There's Google. Then There's Google Desktop

The local search tool is no privacy threat, but it falls short in several ways

The logic behind Google (GOOG ) Desktop Search is simple enough: Why shouldn't the best tool for finding things on the Web do equally well at helping people search their own computers? The product demonstrates that, as computer scientists have long known, a local search is a world apart from a Web search. It requires different tools and approaches.

Like just about everything Google has done lately, Desktop Search is controversial, with some privacy advocates and competitors warning that the software poses a grave threat. Charges that the new Google product exposes your private searches to the world are grossly exaggerated. The truth is that, while Google does a reasonably good job of finding things on your computer, it presents the results in a way that is not terribly useful.

Bear in mind that Google Desktop Search, available for free download from, is a "beta," or test, program and will probably remain so for many months. Some of its shortcomings, such as the inability to search the contents of Adobe (ADBE ) Acrobat files, will be fixed. But there are fundamental problems in using Google's Web query and results formats for local searches.

GOOGLE'S GREAT STRENGTH IN SEARCHING your PC is the same as in Web searching: It's terrific at finding the copies of Web pages you have visited that Internet Explorer stashes away on your hard drive, including Web-based e-mail such as Hotmail. Enter a search term, and you get back listings that look exactly like Web search results -- 10 or so items consisting of a title and a couple of lines of extracted text that includes the search term. This is fine for locating the Web page of that hotel in Antigua you looked at six weeks ago, but it's a terrible way to locate the e-mail Aunt Millie sent you last month.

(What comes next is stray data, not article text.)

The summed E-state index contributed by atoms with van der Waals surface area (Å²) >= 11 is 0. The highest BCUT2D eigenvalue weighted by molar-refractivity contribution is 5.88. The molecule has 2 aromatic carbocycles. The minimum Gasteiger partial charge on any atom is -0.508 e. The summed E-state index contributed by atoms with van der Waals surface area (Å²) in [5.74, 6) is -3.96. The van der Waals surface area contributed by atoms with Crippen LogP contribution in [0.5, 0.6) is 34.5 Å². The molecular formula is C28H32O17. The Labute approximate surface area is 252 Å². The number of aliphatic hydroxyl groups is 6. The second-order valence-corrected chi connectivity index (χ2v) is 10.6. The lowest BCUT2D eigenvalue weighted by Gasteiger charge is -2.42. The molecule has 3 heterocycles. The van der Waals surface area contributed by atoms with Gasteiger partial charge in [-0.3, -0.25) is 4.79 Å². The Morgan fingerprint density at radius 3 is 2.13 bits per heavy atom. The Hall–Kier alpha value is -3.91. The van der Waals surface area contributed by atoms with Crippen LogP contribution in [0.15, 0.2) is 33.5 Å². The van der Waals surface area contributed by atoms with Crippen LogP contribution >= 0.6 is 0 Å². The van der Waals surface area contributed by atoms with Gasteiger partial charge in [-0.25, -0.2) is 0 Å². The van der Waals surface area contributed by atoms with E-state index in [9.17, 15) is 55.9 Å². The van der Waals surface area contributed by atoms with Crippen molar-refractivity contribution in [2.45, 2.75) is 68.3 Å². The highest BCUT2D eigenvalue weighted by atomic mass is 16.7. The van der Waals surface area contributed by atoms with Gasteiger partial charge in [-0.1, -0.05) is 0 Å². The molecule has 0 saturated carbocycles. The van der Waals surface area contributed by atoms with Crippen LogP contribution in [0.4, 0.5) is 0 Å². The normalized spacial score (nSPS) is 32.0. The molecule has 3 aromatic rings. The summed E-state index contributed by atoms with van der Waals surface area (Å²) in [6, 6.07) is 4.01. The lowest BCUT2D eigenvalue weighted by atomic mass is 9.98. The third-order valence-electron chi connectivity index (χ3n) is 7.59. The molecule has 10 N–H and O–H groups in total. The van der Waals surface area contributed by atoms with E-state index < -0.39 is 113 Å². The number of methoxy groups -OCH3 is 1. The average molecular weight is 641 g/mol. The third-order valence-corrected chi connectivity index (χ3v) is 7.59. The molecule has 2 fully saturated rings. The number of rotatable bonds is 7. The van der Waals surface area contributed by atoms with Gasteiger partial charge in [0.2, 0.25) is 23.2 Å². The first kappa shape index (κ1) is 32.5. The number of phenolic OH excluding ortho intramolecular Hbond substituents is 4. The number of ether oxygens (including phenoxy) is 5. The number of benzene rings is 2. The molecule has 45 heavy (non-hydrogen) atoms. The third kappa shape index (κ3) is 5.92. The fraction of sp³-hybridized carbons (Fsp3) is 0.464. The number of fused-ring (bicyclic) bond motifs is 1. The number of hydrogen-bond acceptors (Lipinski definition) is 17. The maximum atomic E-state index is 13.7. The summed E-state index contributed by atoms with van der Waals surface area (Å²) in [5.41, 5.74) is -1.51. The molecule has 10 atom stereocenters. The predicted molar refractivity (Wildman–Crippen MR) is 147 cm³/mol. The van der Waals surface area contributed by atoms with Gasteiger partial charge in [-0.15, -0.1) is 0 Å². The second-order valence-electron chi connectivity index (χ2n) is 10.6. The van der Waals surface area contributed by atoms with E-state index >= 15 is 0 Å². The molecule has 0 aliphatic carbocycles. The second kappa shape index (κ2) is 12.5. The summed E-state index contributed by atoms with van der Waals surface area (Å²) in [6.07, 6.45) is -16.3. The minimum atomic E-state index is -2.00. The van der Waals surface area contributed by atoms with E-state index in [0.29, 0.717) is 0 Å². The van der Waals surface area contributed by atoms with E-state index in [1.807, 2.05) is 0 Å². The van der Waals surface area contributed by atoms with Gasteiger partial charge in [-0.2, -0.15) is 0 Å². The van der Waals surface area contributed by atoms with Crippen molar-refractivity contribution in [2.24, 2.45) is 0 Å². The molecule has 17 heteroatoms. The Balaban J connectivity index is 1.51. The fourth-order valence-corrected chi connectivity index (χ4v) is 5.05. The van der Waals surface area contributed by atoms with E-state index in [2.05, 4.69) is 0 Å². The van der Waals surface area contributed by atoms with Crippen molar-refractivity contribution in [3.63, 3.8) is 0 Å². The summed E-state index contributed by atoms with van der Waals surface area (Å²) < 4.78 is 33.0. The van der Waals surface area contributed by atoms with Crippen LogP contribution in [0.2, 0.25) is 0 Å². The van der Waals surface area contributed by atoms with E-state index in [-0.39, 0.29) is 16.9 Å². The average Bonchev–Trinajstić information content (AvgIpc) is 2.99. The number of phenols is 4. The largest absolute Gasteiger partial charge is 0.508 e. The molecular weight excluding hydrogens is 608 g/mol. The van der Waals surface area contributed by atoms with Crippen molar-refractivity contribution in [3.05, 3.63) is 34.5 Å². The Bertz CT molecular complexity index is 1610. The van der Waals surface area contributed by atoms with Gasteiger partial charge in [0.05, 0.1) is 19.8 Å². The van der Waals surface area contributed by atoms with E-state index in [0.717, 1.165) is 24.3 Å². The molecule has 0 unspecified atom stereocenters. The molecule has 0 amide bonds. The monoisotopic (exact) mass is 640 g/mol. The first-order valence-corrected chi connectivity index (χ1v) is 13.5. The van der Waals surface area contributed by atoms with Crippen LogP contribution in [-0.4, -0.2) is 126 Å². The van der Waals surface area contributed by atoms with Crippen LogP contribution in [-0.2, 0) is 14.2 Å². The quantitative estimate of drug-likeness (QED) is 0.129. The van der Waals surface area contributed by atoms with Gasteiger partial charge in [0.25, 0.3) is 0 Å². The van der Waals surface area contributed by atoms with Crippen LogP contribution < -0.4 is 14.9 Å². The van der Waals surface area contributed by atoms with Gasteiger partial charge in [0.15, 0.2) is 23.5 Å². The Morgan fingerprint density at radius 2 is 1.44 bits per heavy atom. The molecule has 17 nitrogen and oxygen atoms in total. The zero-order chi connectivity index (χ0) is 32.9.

In a local search, you generally know what sort of file you are looking for. So it ought to be easy to restrict the search to e-mail messages, Word files, and the like -- but it's not. Most desktop search programs, such as X1, Copernic, or Enfish -- as well as the test version of MSN desktop search due from Microsoft by yearend -- let you limit the search with a mouse click or two. With Google, you must use geeky filtering commands, such as filetype: e-mail, as part of each search. What's more, the competing tools typically present results in a window with multiple panes -- one giving file names, or in the case of e-mail, the subject and the sender, and another giving at least a partial view of the contents. Google gives you a thumbnail image of some Web pages, but it is too small to be of much use.

Google Desktop Search is bound to improve before it is officially released. For example, the list of searchable file types will be expanded. And the restriction that keeps more than one person from running searches -- on a Windows XP or 2000 computer -- will go away.

Despite critics' warnings, Google users need not worry that their desktop queries will be shared with the world, saved in a giant Google database, or used to unleash a flood of ads on their PCs. When you use the Desktop Search form, no keywords leave your computer. If you use the regular Google Web search form, you'll get results from both the Web and your PC, and your search terms will obviously be sent to Google. The company insists that the information is not saved and the only ads sent are the sort that accompany every Google search.

Your decision to use Google Desktop Search should be based on whether it meets your needs, not scare talk. If you mostly search for Web pages and use a Web e-mail program, it might be just the ticket. But if, like many business users, you need to search a variety of document types and use a mail program such as Microsoft Outlook, you'll probably be happier with a different search tool.

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By Stephen H. Wildstrom

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